So actual cost for new front wing $2,387,100.

Cost as calculated for budget cap: $3,100.

A modest $2,384,000 difference (a 99.87% difference).

One can see why, after initial excitement, Claire Williams has put the Champagne back in the cellar.

And this is before Mercedes, Honda and Renault start using complex internal accounting and off-shore companies to bury cost where no accountant is likely to find it… ever.

So where would a real cost cap bite under these amazing rules?

Let's do some maths. Let's use the potential rules to build a minimum budget including all the materials, and excluding all the delights that Liberty have given you, well, the liberty, to exclude.

Right then! First the big ticket item that cannot be avoided $20m for engines. The manufacturers will bury real costs, but the cost to client teams is known and can be agreed for the season. So let's set it at $20m for both packages for the entire season.

Next, let's say the material cost to build each package comes out at $100,000 of raw materials, giving you the core monocoque, engine cover, wings, suspension etc. Now for a rough estimate we will assume that 50% of each package is replaced every five races, between a mix of breakages and new parts.

So over the season if we allow four partial rebuilds at $50,000 each per package, that gives us another $400,000 per year in materials for both packages. Adding $400,000 (parts for rebuilds) to the $200,000 for the initial package and that little lot adds up to $600,000. Let's call it an even million so it is not too tight. Add this to our season long engine supply cost and we have $21m.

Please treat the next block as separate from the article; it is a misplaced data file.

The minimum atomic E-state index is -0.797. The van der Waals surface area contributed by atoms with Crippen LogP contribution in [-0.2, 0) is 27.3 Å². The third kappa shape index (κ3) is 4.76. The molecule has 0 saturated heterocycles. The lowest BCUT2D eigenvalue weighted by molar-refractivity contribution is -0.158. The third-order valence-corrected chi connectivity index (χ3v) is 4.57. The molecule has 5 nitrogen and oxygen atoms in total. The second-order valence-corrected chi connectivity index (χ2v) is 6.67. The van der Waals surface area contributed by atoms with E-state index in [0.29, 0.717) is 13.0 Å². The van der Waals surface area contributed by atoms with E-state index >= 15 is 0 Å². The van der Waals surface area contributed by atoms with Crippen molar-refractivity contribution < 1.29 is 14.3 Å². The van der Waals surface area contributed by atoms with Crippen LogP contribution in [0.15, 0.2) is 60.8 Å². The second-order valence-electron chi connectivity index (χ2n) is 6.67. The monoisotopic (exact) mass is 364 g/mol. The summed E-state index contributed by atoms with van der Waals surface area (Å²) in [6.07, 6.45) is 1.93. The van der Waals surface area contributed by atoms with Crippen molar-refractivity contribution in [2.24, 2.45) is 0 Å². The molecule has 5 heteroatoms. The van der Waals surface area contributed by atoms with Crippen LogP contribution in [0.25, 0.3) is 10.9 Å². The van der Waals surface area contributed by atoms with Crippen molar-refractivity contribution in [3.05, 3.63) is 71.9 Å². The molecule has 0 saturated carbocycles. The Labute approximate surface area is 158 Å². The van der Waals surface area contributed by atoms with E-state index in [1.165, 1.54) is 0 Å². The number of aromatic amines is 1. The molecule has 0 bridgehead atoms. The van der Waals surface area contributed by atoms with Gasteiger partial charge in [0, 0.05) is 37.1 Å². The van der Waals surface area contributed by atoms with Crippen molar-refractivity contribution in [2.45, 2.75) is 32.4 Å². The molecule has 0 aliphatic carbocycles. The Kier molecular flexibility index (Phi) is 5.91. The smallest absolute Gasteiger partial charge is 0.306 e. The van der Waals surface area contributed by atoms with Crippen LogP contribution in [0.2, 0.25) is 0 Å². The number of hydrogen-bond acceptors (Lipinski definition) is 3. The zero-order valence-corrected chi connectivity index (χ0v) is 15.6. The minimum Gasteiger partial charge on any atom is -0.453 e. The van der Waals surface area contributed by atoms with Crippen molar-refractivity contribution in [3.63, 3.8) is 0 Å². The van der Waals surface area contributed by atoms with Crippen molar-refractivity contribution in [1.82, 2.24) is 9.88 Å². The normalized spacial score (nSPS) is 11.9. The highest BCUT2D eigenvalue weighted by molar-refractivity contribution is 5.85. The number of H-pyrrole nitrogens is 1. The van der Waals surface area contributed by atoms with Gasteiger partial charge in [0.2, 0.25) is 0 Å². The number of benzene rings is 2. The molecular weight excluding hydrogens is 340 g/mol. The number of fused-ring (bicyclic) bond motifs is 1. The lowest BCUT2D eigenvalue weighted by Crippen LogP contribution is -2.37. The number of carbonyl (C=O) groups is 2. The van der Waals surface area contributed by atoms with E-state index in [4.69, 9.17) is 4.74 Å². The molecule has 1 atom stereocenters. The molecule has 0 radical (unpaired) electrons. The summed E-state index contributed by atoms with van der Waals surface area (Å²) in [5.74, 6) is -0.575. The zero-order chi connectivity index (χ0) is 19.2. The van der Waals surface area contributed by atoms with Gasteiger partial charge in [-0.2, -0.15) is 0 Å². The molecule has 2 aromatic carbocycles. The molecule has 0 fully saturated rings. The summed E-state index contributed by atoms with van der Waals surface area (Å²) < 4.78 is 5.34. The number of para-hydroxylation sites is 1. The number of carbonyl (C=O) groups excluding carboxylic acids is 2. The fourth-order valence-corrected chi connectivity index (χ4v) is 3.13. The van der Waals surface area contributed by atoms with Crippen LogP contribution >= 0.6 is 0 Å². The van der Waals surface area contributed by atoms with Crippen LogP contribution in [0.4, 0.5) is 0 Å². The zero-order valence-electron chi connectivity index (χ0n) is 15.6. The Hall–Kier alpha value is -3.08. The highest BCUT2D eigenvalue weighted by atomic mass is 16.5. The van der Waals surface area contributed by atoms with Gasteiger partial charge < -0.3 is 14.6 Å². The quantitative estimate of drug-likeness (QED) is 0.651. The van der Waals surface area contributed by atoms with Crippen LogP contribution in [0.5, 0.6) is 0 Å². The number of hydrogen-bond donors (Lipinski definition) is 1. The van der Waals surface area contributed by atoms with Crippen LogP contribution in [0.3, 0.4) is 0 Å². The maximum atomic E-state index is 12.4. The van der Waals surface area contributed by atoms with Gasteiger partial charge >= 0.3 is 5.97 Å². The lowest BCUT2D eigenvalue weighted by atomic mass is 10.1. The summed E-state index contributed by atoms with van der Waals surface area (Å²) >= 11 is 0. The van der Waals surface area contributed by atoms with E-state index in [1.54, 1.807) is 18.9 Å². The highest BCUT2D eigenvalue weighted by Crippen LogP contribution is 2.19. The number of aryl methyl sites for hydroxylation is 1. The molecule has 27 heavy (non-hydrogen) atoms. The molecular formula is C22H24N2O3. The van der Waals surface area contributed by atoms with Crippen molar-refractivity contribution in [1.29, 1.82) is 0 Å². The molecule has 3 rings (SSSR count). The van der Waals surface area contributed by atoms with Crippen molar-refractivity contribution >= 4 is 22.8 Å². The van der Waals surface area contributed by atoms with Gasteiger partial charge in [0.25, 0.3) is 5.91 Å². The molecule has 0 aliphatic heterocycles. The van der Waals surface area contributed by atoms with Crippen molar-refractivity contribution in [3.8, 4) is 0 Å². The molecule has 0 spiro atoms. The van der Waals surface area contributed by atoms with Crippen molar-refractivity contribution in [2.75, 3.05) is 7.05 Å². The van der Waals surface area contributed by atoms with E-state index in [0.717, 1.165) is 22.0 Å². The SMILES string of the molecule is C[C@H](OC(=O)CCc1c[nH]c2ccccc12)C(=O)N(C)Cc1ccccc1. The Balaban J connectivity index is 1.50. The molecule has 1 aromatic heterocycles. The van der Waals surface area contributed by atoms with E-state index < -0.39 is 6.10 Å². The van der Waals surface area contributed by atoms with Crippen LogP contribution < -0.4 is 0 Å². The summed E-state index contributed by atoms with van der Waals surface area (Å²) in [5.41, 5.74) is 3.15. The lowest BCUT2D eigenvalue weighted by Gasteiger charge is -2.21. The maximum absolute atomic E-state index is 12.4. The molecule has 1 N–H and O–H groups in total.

There we have it! $21m to run a top flight F1 team, excluding salaries, marketing and research and development! Heck, Gene can turn a profit and VJ Mallya could run a dozen teams!

So based on the potential budget cap rules, as leaked so far, it would appear that any figure below $21m will cause the big teams a reality problem. Gee! To think they are muttering about $200m in the first instance, easing down to $150m.

That leaves a bit of wiggle room left for an up-date to the old super computer or simulator!

Like the rest of the engaged fan base I cannot wait to see what rule set actually gets to leave the lab and wander the streets in search of friends.

There lurching from bar to cafe to hospitality tent with a bemused look upon its face the Budget Cap Rule Set (Burp to his friends) will fall willingly into the open arms of any and all ready to embrace him with a smile. Which, based on the limited information available to date will most certainly include all large teams with multinational operations and large accounting departments.

Thank goodness there will be room within the cap for plenty of Champagne to celebrate the moment.

Learn more about Max and check out his previous features, here

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READERS COMMENTS

 

1. Posted by Spindoctor, 04/04/2019 17:01

"@Max Noble
Absolutely - Bikes are extraordinarily 'physical', and today's big star is one Marc Marquez, whose ability to do the impossible through extraordinary physical control has made him likely to be the next GOAT.

I am pleased that you brought-up the Pilots\Drivers\Riders. Nail & hammer in perfect harmony!
Perhaps my enthusiasm for MotoGP, and my diminished interest in F1 stems from this Human Factor.